The confidence of international investors in Turkey has increased substantially, Turkish Treasury and Finance Minister Berat Albayrak said Thursday.
The demand for Turkey’s last two foreign currency bonds was over three times the actual issue size, he said at an event organized by the Bursa Chamber of Commerce and Industry.
The minister said for the $2-billion bond issuance the demand was $6.5 billion and for the €1.5-billion ($1.7 billion) issuance the demand was €4.7 billion ($5.4 billion).
“In the coming five years, Turkey will continue to make structural reforms and take important steps to become one of the world’s strongest economy,” he added.
Speaking about speculative attacks on the Turkish economy, he said the nation came out of them in a short time.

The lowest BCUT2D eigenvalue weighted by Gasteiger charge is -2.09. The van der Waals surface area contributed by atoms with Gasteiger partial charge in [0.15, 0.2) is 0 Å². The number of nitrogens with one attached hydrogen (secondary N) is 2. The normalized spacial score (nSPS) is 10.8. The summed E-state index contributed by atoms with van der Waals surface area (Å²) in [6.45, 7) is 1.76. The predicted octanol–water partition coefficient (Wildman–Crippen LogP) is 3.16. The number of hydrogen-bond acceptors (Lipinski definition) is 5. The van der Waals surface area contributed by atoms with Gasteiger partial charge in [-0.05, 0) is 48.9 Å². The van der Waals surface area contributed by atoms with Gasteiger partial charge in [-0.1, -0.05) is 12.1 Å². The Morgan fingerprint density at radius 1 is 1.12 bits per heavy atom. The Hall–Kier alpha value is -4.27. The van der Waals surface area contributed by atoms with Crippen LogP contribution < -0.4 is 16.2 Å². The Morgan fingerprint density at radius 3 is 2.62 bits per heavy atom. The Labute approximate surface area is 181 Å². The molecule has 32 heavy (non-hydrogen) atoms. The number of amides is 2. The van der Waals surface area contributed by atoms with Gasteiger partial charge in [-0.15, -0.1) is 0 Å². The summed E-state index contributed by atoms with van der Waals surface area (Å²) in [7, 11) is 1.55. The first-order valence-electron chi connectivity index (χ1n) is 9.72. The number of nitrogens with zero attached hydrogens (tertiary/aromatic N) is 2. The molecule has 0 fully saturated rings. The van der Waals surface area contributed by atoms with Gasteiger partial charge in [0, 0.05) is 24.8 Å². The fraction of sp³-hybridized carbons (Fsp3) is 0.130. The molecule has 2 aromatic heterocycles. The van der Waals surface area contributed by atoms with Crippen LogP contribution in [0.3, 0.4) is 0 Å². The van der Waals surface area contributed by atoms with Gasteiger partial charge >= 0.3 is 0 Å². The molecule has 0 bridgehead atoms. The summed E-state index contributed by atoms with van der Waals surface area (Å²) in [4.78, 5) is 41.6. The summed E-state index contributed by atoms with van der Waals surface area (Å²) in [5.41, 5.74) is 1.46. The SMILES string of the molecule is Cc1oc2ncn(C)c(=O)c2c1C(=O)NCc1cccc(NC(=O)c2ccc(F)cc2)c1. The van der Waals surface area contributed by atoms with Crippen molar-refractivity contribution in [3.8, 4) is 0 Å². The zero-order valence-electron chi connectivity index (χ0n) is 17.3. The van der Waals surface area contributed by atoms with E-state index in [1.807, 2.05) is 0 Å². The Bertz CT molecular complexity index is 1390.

Earlier this month, the U.S. lifted sanctions on two Turkish Cabinet ministers, which were placed in September for not releasing American pastor Andrew Brunson, who was being tried in Turkey over terror charges. He was released last month.
The U.S. also raised tariffs on Turkish aluminum and steel.
The tariffs and sanctions affected the U.S. dollar/Turkish lira exchange rate, which recovered to 5.4 on Thursday.
Turkey is in a better position than September in terms of macroeconomic data such as credit default swap (CDS) rates or interest rates, Albayrak said.
“We always look out for the budget discipline to reduce inflation stress and save our people.”
He added that Turkey also took steps for structural reforms, besides short-term measures, to fight against inflation.
Albayrak said that Turkey’s year-end current account deficit, which was forecast as $45 billion in August, was expected to stay under the $40-billion mark.